“Don’t forget, there’s an exam next Tuesday!” Great…I’ll start stressing now!
Let’s pump the brakes on those kinds of thoughts. We all get a little nervous before taking tests or exams, but for some of us (me included), can get so in-our-heads about being tested on our knowledge, that we blank. Test anxiety can get the best of us and can compromise our ability to perform well even when we know the material.
What Test Anxiety Looks Like:
Test anxiety symptoms vary from person to person. The effects can be physical, emotional, cognitive, and behavioral.
- Physical symptoms: sweating, shaking, increased heart rate, dry mouth, nausea, “butterflies”
- Behavioral & cognitive symptoms: fidgeting, negative self-talk, blanking
- Emotional symptoms: feelings of anger, helplessness, hopelessness, fear, disappointment
It’s important to note that some anxiety before/during a test can be a good thing. It’s when the anxiety becomes overwhelming that it negatively affects our focus and overall performance.
What Causes Test Anxiety:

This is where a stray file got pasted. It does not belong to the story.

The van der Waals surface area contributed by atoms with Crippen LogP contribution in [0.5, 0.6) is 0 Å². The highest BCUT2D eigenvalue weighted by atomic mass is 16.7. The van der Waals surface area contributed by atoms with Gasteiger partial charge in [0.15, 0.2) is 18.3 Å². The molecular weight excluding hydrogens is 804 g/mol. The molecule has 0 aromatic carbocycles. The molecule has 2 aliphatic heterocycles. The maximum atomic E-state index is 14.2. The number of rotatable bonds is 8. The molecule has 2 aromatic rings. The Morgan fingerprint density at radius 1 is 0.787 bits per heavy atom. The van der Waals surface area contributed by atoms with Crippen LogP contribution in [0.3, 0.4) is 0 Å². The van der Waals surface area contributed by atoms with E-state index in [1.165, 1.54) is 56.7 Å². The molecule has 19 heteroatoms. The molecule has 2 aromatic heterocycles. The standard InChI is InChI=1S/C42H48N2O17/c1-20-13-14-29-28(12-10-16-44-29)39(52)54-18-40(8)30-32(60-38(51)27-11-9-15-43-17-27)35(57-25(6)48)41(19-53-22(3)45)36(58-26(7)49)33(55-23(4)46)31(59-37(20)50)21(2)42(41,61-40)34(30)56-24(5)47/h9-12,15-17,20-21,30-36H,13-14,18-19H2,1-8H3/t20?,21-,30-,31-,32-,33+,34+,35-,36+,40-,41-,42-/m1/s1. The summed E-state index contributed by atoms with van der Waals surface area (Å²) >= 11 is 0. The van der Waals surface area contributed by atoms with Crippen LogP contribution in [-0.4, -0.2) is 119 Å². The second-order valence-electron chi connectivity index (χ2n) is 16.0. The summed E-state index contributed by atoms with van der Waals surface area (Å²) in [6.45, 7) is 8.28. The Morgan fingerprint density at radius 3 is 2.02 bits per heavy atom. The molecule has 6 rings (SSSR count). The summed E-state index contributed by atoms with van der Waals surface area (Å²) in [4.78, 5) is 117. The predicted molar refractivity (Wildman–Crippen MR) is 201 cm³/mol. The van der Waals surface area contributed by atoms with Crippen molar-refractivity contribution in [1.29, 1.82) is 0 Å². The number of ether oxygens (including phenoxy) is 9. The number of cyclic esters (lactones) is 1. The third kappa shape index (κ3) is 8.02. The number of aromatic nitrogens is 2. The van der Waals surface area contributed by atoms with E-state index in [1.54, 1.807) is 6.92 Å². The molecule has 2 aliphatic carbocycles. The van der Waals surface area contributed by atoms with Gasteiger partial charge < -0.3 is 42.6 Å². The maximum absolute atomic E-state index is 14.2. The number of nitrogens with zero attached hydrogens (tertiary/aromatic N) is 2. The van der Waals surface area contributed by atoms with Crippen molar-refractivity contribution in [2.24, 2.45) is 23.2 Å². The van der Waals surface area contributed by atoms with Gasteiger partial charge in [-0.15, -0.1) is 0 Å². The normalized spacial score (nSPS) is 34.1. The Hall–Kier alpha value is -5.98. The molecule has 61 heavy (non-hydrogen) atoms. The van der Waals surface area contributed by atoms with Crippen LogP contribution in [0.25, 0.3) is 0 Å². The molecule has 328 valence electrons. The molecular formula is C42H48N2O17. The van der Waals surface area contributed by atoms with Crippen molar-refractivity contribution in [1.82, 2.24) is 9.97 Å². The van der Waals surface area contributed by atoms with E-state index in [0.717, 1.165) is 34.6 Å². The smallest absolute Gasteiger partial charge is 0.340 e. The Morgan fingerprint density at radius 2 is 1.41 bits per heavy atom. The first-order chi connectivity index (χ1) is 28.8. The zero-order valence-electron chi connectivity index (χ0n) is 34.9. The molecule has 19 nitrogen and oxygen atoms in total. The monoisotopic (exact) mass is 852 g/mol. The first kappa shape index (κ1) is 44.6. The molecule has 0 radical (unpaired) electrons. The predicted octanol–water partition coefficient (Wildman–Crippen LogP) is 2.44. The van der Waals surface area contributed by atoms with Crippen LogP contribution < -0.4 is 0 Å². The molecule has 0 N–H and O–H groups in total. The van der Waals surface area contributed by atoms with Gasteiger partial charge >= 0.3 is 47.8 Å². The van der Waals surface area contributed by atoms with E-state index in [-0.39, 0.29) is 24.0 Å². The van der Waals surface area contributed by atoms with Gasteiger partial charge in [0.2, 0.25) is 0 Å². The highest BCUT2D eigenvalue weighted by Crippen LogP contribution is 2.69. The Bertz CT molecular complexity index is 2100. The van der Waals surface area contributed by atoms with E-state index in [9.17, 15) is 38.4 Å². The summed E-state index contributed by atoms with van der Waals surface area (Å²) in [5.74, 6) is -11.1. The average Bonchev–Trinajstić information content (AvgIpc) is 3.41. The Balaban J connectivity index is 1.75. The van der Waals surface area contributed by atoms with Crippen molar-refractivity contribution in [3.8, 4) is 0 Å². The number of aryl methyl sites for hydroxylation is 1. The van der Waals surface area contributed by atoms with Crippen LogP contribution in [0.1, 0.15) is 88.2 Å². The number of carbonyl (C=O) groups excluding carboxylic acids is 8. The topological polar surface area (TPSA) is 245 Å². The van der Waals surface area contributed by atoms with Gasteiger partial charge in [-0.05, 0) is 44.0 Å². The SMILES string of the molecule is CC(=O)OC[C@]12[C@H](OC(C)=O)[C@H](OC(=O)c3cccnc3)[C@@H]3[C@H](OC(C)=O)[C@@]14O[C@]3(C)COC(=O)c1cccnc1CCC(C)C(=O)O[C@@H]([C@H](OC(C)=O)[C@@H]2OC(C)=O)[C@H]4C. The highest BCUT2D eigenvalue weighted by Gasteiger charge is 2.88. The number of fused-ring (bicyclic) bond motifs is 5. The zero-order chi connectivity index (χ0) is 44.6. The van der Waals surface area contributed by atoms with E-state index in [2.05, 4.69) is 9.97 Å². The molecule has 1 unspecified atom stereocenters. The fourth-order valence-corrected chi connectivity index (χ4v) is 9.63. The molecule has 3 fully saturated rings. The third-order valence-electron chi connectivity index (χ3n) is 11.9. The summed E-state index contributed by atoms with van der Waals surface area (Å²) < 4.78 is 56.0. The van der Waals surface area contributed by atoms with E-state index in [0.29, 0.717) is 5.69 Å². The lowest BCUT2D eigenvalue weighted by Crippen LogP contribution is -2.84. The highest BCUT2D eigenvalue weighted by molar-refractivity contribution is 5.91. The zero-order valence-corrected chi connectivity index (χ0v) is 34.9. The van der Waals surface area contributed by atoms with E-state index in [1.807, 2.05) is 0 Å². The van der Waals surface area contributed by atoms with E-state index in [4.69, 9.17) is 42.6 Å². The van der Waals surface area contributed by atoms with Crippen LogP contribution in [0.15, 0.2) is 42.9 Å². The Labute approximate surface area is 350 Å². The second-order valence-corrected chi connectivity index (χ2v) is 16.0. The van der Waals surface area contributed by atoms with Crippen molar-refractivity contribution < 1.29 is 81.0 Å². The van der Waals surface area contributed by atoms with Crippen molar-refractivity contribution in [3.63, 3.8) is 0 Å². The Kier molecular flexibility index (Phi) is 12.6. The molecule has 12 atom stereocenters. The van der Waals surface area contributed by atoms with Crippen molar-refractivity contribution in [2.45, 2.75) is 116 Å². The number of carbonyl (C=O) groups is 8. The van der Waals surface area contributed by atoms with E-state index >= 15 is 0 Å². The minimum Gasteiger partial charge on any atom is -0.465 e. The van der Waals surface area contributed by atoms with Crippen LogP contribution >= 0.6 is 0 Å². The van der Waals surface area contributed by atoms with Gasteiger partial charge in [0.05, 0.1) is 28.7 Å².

Although the reasons for test anxiety are different for everyone, most reasons can fall into one of three categories.
- Having a history of performing poorly on tests
- Being/feeling unprepared
- Being/feeling afraid of failure
Conquering Test Anxiety:
- Prepare yourself: Don’t wait till the last minute to start studying. Not procrastinating is hard, but if studying early means that you’ll feel calmer during the test; it’s worth it. If you’re feeling behind, there’s no shame in asking for help from your friends, family, or teachers.
- Stop with the negative self-talk: This is definitely easier said than done, but next time you start feeling anxious, replace those thoughts with positive ones. For example, if you’re thinking “I can’t do this”, replace it with “I can do this”.
- Get enough sleep: The night before your test, go to bed at a reasonable hour so you don’t feel groggy when you wake up.
- Take deep breaths: You can do this before and during the test. Taking deep breaths will help you stay calm and give you the ability to refocus.
- Don’t focus on perfection: Making mistakes is okay–it’s how you learn. No one is really perfect. What matters, in the end, is how hard you worked and if you’ve improved.
Written by GUADS staff member Toni with contributions from www.verywellmind.com